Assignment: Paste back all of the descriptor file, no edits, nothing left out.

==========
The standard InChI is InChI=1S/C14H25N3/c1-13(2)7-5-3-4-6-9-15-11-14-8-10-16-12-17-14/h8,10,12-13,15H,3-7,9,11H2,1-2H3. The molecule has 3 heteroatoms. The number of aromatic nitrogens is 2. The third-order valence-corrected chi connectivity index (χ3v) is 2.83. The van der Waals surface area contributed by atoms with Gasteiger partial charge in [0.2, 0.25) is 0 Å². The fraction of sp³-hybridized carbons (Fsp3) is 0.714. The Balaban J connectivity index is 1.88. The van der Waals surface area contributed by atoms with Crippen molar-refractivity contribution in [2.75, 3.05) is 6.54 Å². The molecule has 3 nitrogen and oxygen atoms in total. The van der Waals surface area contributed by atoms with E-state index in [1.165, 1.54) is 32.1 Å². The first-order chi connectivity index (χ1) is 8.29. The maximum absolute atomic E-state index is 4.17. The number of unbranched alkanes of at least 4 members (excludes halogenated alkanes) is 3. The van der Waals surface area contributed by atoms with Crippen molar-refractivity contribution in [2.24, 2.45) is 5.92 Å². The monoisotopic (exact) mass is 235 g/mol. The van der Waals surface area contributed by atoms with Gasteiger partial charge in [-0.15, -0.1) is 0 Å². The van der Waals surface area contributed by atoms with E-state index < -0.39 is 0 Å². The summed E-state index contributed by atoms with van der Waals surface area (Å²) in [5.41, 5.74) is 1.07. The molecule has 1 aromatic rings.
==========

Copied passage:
The standard InChI is InChI=1S/C14H25N3/c1-13(2)7-5-3-4-6-9-15-11-14-8-10-16-12-17-14/h8,10,12-13,15H,3-7,9,11H2,1-2H3. The molecule has 3 heteroatoms. The number of aromatic nitrogens is 2. The third-order valence-corrected chi connectivity index (χ3v) is 2.83. The van der Waals surface area contributed by atoms with Gasteiger partial charge in [0.2, 0.25) is 0 Å². The fraction of sp³-hybridized carbons (Fsp3) is 0.714. The Balaban J connectivity index is 1.88. The van der Waals surface area contributed by atoms with Crippen molar-refractivity contribution in [2.75, 3.05) is 6.54 Å². The molecule has 3 nitrogen and oxygen atoms in total. The van der Waals surface area contributed by atoms with E-state index in [1.165, 1.54) is 32.1 Å². The first-order chi connectivity index (χ1) is 8.29. The maximum absolute atomic E-state index is 4.17. The number of unbranched alkanes of at least 4 members (excludes halogenated alkanes) is 3. The van der Waals surface area contributed by atoms with Crippen molar-refractivity contribution in [2.24, 2.45) is 5.92 Å². The monoisotopic (exact) mass is 235 g/mol. The van der Waals surface area contributed by atoms with Gasteiger partial charge in [-0.15, -0.1) is 0 Å². The van der Waals surface area contributed by atoms with E-state index < -0.39 is 0 Å². The summed E-state index contributed by atoms with van der Waals surface area (Å²) in [5.41, 5.74) is 1.07. The molecule has 1 aromatic rings.